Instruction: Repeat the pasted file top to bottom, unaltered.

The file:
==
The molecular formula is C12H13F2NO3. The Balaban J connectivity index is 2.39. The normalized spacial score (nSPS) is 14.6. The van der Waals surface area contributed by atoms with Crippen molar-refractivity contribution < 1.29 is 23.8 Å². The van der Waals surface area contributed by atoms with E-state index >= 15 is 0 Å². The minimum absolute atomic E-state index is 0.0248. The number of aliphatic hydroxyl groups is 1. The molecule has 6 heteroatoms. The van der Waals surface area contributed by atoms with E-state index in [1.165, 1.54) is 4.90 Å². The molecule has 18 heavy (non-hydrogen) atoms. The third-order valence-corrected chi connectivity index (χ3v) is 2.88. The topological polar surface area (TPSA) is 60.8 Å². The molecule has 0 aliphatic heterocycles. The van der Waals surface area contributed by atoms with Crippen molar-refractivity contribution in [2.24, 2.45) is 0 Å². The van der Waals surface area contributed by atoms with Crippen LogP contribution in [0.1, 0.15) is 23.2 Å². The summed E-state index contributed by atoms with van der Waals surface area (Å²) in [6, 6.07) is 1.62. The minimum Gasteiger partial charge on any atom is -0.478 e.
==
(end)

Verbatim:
The molecular formula is C12H13F2NO3. The Balaban J connectivity index is 2.39. The normalized spacial score (nSPS) is 14.6. The van der Waals surface area contributed by atoms with Crippen molar-refractivity contribution < 1.29 is 23.8 Å². The van der Waals surface area contributed by atoms with E-state index >= 15 is 0 Å². The minimum absolute atomic E-state index is 0.0248. The number of aliphatic hydroxyl groups is 1. The molecule has 6 heteroatoms. The van der Waals surface area contributed by atoms with E-state index in [1.165, 1.54) is 4.90 Å². The molecule has 18 heavy (non-hydrogen) atoms. The third-order valence-corrected chi connectivity index (χ3v) is 2.88. The topological polar surface area (TPSA) is 60.8 Å². The molecule has 0 aliphatic heterocycles. The van der Waals surface area contributed by atoms with Crippen molar-refractivity contribution in [2.24, 2.45) is 0 Å². The van der Waals surface area contributed by atoms with Crippen LogP contribution in [0.1, 0.15) is 23.2 Å². The summed E-state index contributed by atoms with van der Waals surface area (Å²) in [6, 6.07) is 1.62. The minimum Gasteiger partial charge on any atom is -0.478 e.